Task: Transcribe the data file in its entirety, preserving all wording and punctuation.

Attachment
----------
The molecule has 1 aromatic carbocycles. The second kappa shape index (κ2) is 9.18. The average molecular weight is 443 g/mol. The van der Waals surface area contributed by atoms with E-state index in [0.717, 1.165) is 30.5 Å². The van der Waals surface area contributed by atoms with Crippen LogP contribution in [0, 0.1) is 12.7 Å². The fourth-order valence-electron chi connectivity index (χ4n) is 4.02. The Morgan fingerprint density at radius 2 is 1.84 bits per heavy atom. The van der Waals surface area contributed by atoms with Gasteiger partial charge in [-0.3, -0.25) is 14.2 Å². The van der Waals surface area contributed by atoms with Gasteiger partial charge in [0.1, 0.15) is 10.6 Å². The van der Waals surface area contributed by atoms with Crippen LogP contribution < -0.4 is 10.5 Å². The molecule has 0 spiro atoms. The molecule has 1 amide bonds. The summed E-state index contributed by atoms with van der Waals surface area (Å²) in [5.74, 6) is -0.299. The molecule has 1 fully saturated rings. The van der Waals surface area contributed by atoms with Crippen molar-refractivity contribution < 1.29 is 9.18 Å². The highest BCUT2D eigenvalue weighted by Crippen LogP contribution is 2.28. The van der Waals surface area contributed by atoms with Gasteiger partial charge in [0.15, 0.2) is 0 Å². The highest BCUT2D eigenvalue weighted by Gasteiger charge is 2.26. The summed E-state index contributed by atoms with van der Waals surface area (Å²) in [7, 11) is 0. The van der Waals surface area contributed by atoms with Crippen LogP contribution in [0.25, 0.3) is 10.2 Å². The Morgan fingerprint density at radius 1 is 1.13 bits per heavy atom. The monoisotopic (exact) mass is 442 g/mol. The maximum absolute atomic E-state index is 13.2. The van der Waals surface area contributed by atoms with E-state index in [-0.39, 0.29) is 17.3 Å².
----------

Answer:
The molecule has 1 aromatic carbocycles. The second kappa shape index (κ2) is 9.18. The average molecular weight is 443 g/mol. The van der Waals surface area contributed by atoms with E-state index in [0.717, 1.165) is 30.5 Å². The van der Waals surface area contributed by atoms with Crippen LogP contribution in [0, 0.1) is 12.7 Å². The fourth-order valence-electron chi connectivity index (χ4n) is 4.02. The Morgan fingerprint density at radius 2 is 1.84 bits per heavy atom. The van der Waals surface area contributed by atoms with Gasteiger partial charge in [-0.3, -0.25) is 14.2 Å². The van der Waals surface area contributed by atoms with Gasteiger partial charge in [0.1, 0.15) is 10.6 Å². The van der Waals surface area contributed by atoms with Crippen LogP contribution < -0.4 is 10.5 Å². The molecule has 0 spiro atoms. The molecule has 1 amide bonds. The summed E-state index contributed by atoms with van der Waals surface area (Å²) in [5.74, 6) is -0.299. The molecule has 1 fully saturated rings. The van der Waals surface area contributed by atoms with Crippen molar-refractivity contribution < 1.29 is 9.18 Å². The highest BCUT2D eigenvalue weighted by Crippen LogP contribution is 2.28. The van der Waals surface area contributed by atoms with Gasteiger partial charge in [0.15, 0.2) is 0 Å². The highest BCUT2D eigenvalue weighted by Gasteiger charge is 2.26. The summed E-state index contributed by atoms with van der Waals surface area (Å²) in [7, 11) is 0. The van der Waals surface area contributed by atoms with Crippen LogP contribution in [0.25, 0.3) is 10.2 Å². The Morgan fingerprint density at radius 1 is 1.13 bits per heavy atom. The monoisotopic (exact) mass is 442 g/mol. The maximum absolute atomic E-state index is 13.2. The van der Waals surface area contributed by atoms with E-state index in [-0.39, 0.29) is 17.3 Å².